Mistake #3: Allowing my mind to sabotage my race
For the final installment of this series, let’s give the mental aspect of training and racing a go.
I have had plenty of races where I get so worked up and nervous before the race that I burn all of my energy before even hitting the start line! My heart starts racing and I put more and more pressure on myself to perform. I end up feeling drained once the gun actually does go off and typically have a terrible race.
The best races I have had were ones where I felt little or no pressure. I just wanted to go out there and see what I could do on that day. I was confident in the work and training I had put in and knew that I would give it my best no matter what happened.
Looking back, it seems that in the races where I crumbled mentally I was expected to accomplish a task that perhaps I was not quite ready for, or I expected myself to finish in a time that would have been a superhuman effort for me on that day. I was so focused on hitting a certain time or making it up a climb with the best climbers in the world without necessarily having the training behind me to back it up.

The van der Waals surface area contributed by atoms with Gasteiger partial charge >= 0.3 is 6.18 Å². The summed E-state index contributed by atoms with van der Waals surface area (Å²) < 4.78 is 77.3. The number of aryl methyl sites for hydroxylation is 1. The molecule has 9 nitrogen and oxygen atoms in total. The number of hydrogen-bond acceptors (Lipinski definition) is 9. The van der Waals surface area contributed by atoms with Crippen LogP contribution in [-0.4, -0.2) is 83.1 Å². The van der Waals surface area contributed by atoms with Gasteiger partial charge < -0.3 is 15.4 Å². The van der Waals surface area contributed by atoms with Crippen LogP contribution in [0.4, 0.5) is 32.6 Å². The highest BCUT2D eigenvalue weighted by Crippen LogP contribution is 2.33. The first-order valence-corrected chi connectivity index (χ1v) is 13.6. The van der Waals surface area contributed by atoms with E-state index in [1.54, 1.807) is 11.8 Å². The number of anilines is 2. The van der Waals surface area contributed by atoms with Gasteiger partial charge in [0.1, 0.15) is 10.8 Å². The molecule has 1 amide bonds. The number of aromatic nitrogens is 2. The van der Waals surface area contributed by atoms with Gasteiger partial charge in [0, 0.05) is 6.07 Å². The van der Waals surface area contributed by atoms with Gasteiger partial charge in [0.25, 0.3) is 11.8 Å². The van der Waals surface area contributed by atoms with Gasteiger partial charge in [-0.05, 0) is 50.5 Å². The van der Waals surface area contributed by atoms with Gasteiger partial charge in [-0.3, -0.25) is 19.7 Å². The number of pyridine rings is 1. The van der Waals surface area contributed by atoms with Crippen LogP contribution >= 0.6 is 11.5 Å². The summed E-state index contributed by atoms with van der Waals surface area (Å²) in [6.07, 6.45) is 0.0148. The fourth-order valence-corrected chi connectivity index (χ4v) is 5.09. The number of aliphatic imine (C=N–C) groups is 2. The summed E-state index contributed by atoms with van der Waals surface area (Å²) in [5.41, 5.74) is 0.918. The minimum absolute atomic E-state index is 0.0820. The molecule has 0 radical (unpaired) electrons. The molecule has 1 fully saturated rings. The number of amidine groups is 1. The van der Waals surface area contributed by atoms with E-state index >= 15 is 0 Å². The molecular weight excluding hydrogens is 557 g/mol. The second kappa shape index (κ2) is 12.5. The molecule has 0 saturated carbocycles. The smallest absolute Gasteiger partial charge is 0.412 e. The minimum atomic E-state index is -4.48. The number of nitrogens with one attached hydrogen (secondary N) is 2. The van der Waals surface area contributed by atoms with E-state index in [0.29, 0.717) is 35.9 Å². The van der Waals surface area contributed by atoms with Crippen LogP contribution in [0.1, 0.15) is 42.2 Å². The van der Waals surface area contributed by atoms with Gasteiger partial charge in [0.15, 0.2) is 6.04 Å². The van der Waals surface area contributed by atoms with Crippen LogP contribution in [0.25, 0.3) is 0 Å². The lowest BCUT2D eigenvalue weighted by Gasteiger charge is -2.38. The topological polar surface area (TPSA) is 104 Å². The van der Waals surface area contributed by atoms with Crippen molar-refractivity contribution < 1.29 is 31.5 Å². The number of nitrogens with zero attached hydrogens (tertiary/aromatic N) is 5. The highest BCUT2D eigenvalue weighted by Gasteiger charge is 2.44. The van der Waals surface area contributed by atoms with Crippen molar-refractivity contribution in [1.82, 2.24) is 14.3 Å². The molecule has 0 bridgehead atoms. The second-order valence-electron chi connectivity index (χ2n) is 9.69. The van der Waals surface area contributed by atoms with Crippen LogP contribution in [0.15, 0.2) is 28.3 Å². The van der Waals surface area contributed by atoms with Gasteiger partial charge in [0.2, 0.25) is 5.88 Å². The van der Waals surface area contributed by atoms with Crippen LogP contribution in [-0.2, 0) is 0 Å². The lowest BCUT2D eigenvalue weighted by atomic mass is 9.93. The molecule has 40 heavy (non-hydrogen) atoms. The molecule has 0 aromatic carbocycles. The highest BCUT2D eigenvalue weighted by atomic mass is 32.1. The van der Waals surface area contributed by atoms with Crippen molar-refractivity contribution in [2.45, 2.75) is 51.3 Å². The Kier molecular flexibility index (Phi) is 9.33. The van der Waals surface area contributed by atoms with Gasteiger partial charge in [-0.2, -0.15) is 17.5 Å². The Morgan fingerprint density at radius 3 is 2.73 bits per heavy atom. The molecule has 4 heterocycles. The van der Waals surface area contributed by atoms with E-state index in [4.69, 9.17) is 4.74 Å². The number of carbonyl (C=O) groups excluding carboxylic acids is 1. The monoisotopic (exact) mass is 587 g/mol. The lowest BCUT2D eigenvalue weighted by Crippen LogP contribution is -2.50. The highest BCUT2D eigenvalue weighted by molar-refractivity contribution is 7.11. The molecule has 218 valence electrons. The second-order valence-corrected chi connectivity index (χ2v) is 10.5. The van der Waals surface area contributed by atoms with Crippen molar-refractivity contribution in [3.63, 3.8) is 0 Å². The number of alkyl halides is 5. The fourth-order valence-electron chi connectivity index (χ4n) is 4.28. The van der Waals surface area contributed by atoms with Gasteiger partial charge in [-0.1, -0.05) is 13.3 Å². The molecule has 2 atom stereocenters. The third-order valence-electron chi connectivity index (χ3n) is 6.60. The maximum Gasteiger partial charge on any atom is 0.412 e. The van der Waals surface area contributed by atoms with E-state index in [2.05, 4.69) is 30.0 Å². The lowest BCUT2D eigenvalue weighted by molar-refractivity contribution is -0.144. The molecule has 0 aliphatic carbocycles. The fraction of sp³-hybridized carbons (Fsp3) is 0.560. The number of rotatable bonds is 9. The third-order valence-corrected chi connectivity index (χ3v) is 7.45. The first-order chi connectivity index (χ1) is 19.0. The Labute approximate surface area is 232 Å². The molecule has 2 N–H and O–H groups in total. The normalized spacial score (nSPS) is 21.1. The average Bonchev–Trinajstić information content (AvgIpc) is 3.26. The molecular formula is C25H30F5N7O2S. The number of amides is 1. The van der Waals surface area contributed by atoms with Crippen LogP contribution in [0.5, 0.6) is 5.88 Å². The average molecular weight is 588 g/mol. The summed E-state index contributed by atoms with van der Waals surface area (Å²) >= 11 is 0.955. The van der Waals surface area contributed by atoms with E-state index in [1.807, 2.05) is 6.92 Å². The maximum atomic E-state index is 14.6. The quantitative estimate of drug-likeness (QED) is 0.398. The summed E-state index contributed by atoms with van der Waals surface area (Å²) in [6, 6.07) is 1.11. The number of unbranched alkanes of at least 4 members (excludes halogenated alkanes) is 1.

This is not to say that you should lower your expectations for yourself. Reaching my goals is what gets me out the door every morning to train. Yet, when race day comes around I have found that if I focus less on the time or place I finish in, and more on giving the best effort I can in that moment on that day, then I tend to have better races. Having a solid foundation of training behind me gives me a platform to jump off of in a race. When I can stand on the starting line confident in the work I have put in to get there, then I know when the gun goes off all I need to do it give the race my best effort.
I still have the pre-race jitters and nervousness, but I now focus less on the outcome of the race. I no longer wear a watch or look at a bike computer while racing. Nothing that the devices could tell me about my pace or what mile I am at will change the effort I am exerting in that moment. In the end we have no control over our competitors, the course, or conditions, but what we can control are our minds and bodies. Whether I finish first or last, I will finish knowing that I gave everything I had on that day, and that is all that I can ask of myself!
Professional cyclist turned professional triathlete living in Boulder, CO.